We’re seeing daylight after the onset of the pandemic now. Coming back, not quite to the normal we knew, but toward more functional than a shutdown. We don’t know all the data we would like for a complete picture, but it’s enough to conclude some things in general.
It has been a scary thing. The illness is real. It has taken many lives. But it has not taken anywhere near as many lives as we were told were likely—the scare that caused the world to shut down. In fact, the Imperial College model used to make that call was so wrong that it takes one’s breath away. Looking into it, people who do the technical work and coding for such things report they are appalled at the sloppy work and wonder how anything so full of trash was ever given credibility.
That’s a question I’d like answered at some point. How did a model by a British doctor who had been wildly inaccurate in every data model he’d ever produced—a person who violated his own lockdown protocol to carry out an adulterous affair—how did this person’s model get put forth as credible in the first place, let alone so credible that the world shut down over it?
The good news is that the virus was much less virulent than the model predicted. And the changes society made to keep it from spreading at overwhelming rates accomplished their purpose.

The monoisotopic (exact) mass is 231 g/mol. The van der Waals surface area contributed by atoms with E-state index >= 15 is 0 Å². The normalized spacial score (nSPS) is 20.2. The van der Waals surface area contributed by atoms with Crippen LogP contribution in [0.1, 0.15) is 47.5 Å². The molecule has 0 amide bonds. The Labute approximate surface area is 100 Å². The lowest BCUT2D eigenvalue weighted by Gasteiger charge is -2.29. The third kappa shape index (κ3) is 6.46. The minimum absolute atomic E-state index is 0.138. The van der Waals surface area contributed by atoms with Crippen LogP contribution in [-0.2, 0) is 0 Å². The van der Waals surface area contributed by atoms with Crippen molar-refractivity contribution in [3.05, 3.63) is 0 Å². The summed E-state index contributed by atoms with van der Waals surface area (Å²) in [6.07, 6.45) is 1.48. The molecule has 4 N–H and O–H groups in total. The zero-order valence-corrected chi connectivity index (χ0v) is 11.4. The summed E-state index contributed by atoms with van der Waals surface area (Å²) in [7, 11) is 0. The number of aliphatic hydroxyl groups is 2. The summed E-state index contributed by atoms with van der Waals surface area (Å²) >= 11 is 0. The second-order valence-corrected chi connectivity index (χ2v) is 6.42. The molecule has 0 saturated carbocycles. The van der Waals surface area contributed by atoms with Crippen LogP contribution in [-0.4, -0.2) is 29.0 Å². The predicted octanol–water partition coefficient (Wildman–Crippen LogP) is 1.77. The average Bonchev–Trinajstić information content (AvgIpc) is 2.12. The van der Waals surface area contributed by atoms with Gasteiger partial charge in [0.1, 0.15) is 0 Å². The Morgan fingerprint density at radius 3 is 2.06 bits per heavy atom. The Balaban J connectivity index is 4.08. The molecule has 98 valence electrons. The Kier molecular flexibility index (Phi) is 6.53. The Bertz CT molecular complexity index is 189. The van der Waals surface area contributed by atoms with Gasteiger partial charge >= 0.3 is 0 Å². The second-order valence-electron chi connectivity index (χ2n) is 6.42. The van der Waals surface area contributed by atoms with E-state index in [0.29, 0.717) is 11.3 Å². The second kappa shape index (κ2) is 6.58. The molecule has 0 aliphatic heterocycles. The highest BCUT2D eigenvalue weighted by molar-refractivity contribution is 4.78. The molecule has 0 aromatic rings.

But the accomplishment may not be in lives saved, but in deaths postponed. Because the virus spread slower, but not halted. Slow and steady wins the race, as the fable says. So the virus will still make it’s way through the population. The two advantages to a slower spread are preventing the hospitals from getting overwhelmed, and giving time for development of treatments.
Both of those goals are worthwhile, but it is debatable whether they have been worth what they have cost us. It isn’t a matter of saving lives vs. saving an economy. It is postponing lives lost in this particular way vs. losing lives in other ways as a result of the economic and social shutdown.
There are tradeoffs with almost any decision. Do you risk X to get Y? Do you know enough to judge whether the risk is worth it? Leaders in policy-making positions have to make this kind of decision every day.
But one thing I think we’re observing from this pandemic response is that there have been generally two categories of response: coercive or cautious. There has been very little cavalier, incautious response. So let’s look at just the two ways.
I’m in a state with a cautious response. We did do a statewide economic pause—with most businesses closed or working from home. Food, electricity, and emergency hospital care were still available. People began wearing masks a week or so into that time. And now that we’re nearly a month into slowly opening back up, most people in stores and more crowded places (by these new standards) still wear masks.